The Element Encyclopedia of Witchcraft: The Complete A-Z for the Entire Magical World - Judika Illes 2005
When anthropologists mutter about witchcraft as surviving vestiges of dance cults, frequently what’s really being implied, without being explicitly spoken because, of course, this can never be scientifically proven, is that in one form or another the Maenads survive.
The Maenads were the female devotees of Dionysus. Among Dionysus’ titles is Lord of the Dance. The word “Maenad” would also eventually come to be used as a synonym for female “witch.”
The Maenads were not sedate women, at least not during rituals: they danced, sang, reveled, and drank. Magical practices were incorporated, as was ritual possession. When possessed by the deity, the Maenads were wild and fierce. Whether they really tore animals to bits by hand and consumed them raw is unknown, however that was their reputation in Greece. Conventional society considered the Maenads dangerous, disreputable, and out of control. Women had few rights in classical Greece and were expected to remain quiet, discreet, and well behaved. The Maenads defied convention.
Very little information survives regarding the Maenads. What exists tends towards the sensational, written by observers and, in general, by those who beheld these independent women with vehement disapproval. Virtually the one neutral thing that can be established about the Maenads is that they danced.
The Maenads danced bull dances, erotic dances, and labyrinth dances. They danced in public ritual as part of Dionysus’ processionals, and they danced in secret in moonlit forests, where they ritually channeled Dionysus and perhaps other spirits, too. (Many spirits joined in Dionysus’ retinue, including Pan the goatfoot god, Hecate, and Kybele.)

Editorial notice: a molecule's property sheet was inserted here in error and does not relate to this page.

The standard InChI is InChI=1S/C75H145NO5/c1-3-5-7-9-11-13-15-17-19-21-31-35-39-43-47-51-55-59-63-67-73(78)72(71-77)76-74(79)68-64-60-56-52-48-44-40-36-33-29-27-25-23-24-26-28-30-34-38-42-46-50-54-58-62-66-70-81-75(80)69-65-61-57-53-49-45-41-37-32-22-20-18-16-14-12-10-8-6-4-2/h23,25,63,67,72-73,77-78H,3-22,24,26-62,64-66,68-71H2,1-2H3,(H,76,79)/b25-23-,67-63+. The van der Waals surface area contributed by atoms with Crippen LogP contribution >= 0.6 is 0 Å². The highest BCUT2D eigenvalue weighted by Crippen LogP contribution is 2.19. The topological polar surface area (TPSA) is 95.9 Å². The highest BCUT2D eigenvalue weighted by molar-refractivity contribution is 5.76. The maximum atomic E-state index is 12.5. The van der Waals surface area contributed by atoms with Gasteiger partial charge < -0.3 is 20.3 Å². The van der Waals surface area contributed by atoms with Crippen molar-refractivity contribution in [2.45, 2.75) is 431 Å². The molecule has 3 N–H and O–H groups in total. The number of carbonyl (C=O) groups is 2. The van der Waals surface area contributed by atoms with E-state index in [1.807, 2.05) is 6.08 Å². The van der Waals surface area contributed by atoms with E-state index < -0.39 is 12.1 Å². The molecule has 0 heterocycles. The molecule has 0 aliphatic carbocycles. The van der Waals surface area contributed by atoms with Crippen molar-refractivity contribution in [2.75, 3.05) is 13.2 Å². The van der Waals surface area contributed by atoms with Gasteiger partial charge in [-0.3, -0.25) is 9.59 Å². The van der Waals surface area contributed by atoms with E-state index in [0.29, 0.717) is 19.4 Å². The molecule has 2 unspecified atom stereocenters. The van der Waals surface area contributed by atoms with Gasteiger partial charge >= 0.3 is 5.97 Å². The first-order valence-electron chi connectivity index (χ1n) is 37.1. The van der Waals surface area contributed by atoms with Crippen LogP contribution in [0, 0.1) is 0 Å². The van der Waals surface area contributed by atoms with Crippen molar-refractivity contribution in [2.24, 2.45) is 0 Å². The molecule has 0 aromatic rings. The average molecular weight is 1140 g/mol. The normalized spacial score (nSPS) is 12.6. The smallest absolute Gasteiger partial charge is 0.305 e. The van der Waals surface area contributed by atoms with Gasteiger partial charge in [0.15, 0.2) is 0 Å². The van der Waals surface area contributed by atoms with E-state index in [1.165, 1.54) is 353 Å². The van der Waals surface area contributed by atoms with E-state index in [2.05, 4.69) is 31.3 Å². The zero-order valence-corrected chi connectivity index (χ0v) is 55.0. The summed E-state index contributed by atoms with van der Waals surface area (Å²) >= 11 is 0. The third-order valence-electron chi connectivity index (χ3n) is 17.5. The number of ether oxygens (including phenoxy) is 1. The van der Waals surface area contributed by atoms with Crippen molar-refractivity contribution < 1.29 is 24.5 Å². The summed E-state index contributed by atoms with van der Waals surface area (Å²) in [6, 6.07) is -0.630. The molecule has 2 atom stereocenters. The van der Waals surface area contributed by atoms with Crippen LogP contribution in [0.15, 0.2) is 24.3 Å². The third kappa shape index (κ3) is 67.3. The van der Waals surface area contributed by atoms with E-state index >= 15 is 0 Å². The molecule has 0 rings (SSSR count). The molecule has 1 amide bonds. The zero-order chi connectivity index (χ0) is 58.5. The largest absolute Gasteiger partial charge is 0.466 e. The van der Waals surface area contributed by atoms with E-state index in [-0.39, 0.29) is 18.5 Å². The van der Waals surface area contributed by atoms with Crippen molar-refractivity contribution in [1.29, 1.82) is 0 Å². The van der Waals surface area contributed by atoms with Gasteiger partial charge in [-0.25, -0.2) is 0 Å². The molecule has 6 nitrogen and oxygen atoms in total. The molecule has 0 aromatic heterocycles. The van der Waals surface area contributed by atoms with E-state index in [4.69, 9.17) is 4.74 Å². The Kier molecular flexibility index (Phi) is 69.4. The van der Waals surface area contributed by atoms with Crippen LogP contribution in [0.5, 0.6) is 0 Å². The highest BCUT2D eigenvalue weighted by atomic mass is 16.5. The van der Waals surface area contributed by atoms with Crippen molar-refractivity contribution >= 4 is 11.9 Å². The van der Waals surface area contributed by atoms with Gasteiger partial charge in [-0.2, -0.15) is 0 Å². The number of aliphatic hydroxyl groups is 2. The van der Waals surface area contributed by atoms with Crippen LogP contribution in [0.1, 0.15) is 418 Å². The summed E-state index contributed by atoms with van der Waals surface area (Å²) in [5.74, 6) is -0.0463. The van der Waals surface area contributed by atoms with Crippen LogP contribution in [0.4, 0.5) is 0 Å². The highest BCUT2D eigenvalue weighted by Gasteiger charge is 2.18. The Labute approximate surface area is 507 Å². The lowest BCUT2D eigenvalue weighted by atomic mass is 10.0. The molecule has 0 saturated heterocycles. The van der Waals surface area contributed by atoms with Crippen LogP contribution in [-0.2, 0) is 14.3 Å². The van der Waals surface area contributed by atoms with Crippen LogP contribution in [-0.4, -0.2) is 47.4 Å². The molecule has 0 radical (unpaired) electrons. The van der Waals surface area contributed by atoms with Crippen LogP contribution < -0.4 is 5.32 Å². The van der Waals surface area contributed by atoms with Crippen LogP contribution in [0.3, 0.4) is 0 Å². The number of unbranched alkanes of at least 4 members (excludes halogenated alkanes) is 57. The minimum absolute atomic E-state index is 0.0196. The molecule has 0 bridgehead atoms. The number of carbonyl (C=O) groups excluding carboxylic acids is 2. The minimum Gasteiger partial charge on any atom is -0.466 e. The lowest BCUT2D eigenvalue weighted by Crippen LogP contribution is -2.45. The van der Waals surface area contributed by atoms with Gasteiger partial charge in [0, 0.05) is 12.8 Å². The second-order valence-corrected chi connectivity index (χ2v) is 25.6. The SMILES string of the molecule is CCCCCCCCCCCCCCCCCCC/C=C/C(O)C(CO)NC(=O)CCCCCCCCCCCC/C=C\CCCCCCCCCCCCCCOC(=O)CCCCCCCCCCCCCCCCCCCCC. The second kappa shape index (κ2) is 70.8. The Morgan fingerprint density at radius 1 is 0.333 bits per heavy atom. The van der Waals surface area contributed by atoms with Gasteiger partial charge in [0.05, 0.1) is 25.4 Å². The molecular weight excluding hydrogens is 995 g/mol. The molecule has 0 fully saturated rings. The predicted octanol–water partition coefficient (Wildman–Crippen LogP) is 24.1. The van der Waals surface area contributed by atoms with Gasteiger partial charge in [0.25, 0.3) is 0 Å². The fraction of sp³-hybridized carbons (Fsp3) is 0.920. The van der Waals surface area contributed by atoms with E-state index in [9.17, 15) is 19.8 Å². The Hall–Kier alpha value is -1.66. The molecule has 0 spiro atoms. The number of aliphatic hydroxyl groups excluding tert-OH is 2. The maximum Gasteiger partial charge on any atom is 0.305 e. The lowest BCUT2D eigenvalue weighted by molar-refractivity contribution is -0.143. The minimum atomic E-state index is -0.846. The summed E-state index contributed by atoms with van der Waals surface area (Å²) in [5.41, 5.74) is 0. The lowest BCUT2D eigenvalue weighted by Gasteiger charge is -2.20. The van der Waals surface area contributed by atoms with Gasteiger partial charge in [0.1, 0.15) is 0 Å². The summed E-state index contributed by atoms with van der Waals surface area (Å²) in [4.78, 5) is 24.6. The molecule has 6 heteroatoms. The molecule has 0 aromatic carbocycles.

The Maenads were frequently depicted in Greek sculpture and vase paintings, often in the company of satyrs and very often dancing. Much of what we know of their dances is derived from this imagery, which of course is static. However, this much is generally believed:
Their dances were characterized by an absence of symmetry, thus they did not have the appearance of “orderliness” typically valued by classical Greek civilization. The women dance together in a group but each dances as an individual with slight variations.
Their movements were loose and flexible, characterized by stiff or waving arms and deep back bends, followed by immediate deep forward bends. Sometimes the movements seem unconsciously erotic: in other words, there is no self-conscious attempt to titillate the viewer.
They whirled, presumably whirling themselves into an ecstatic state, similar to the so-called whirling dervishes.
They danced holding lit torches as well as the thyrsus, the magic wand associated with Dionysus, which consists of a stiff fennel stalk topped with a pine-cone. They struck the ground with the thyrsus.
The Maenads accompanied their dance with castanets, cymbals, and frame drums. They attached small bells to their clothing.
They wore swirling scarves and capes while they danced. There is no indication of veils. Instead, in some depictions, the Maenads dance so hard, their breasts fall out of their clothes, seemingly causing no distress or embarrassment.
Dances involved walking, running, and leaping, often executed on their toes or on the balls of their bare feet. (This may or may not reproduce the “shaman’s limp”—see The Step of Yu page 248.)